Nassau Suffolk Water Commissioners’ Association (NSWCA) Elects New 2019 Board

LongIsland.com

Oyster Bay Water Commissioner Michael F. Rich III named President.

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The NSWCA recently elected a new Board for the 2019 term.

Photo by: NSWCA

Huntington Station, NY - February 26, 2019 - At a recent Nassau Suffolk Water Commissioners’ Association (NSWCA) meeting sponsored by the Massapequa Water District, the Association elected a new Board for the 2019 term, which runs through December 31, 2019. Massapequa Commissioner and former NSWCA President Raymond J. Averna, Commissioner Thomas P. McCarthy and Commissioner Francis J. Flood hosted the meeting.
 
The newly elected NSWCA 2019 Board includes incoming President Michael F. Rich III of the Oyster Bay Water District who succeeds outgoing NSWCA President Vincent Abbatiello; 1st Vice President William Schuckmann of the Hicksville Water District; 2nd Vice President Kenneth P. Wenthen Jr. of the West Hempstead Water District; Secretary Amanda Field of the Plainview Water District; and Treasurer Lawrence F. Zaino Jr. of the Carle Place Water District.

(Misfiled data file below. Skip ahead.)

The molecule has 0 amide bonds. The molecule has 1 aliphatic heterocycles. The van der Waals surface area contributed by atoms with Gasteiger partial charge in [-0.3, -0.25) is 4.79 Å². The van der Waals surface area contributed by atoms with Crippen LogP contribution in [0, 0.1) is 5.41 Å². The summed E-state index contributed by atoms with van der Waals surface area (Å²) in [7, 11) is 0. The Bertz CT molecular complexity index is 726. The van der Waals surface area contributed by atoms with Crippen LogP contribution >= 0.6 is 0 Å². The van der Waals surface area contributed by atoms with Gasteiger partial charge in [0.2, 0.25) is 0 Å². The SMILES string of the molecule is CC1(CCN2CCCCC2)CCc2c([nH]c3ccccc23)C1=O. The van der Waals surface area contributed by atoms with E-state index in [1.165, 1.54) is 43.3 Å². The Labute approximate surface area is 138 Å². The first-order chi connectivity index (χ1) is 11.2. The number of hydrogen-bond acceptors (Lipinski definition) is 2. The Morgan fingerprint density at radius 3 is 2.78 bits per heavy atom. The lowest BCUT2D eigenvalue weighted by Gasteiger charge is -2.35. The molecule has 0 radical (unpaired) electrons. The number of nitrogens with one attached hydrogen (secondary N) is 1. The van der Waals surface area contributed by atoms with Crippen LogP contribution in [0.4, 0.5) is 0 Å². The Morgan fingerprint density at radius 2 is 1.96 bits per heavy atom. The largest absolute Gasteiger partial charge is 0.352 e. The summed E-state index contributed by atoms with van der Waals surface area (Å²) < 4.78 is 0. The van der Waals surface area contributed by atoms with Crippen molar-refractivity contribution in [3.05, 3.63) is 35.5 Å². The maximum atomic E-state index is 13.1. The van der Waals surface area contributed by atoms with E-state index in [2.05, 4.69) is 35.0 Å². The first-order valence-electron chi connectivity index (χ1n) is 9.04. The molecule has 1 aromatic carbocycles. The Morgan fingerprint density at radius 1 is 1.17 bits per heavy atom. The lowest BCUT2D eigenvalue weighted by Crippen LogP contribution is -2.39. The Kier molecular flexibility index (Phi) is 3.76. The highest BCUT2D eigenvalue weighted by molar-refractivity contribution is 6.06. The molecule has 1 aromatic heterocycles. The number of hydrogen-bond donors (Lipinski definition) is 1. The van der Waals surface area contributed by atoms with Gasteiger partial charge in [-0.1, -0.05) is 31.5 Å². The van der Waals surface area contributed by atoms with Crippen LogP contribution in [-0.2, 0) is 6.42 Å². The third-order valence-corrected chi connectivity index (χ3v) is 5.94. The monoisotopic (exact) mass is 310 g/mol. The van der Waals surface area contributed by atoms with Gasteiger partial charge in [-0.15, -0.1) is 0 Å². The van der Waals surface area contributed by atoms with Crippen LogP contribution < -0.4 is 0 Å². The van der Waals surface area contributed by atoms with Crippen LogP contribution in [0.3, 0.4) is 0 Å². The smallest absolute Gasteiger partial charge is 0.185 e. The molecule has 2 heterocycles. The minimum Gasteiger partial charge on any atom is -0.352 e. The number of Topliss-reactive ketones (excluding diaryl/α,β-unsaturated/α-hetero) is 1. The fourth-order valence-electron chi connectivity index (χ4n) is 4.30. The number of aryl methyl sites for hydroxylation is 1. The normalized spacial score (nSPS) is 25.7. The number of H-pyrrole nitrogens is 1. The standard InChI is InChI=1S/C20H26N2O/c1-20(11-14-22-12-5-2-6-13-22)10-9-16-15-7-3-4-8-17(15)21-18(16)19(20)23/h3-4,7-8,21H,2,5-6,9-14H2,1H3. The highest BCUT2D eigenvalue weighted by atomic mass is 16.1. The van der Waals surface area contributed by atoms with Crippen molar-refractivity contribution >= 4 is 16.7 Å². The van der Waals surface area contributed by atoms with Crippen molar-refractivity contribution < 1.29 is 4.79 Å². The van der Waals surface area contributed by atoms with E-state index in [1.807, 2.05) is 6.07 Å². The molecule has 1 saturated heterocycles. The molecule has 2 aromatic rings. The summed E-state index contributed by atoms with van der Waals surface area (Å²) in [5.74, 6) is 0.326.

Incoming NSWCA President Michael F. Rich III. Photo Credit: NSWCA
 
“Speaking on behalf of this outstanding NSWCA Board, we are looking forward to a very active year in 2019,” President Rich stated. “There has been a great upsurge in interest about Long Island’s water and aquifer as well as conservation and long term sustainability, which is long overdue. Ensuring purity and supply while protecting our sole source aquifer requires continual education. As the suppliers closest to the water, the NSWCA plans expansionof our Educational Series and Seminars in 2019 to provide Commissioners from all 21 member districts and the public they serve with the latest scientific and environmental information relating to Long Island water issues and concerns.”
 
For More Information: Agency Contact:
For more information about the new 2019 NSWCA board or other related NSWCA matters, contact Mr. Jamie Stanco, Progressive Marketing Group, Inc. (p) 631-756-7160, jpstanco@pmgstrategic.com
 
About Nassau Suffolk Water Commissioners’ Association
Organized and chartered in 1981, the Nassau Suffolk Water Commissioners’ Association (NSWCA) is comprised of water commissioners from 21 Nassau County and Suffolk County water districts. The NSWCA is dedicated to promoting environmental excellence and best practices as well as maintaining the highest standards of water quality and supply. The Nassau Suffolk Water Commissioners’ Association sponsors regular educational meetings on topics that include the environment, security, economics, rules and regulations, among other related issues.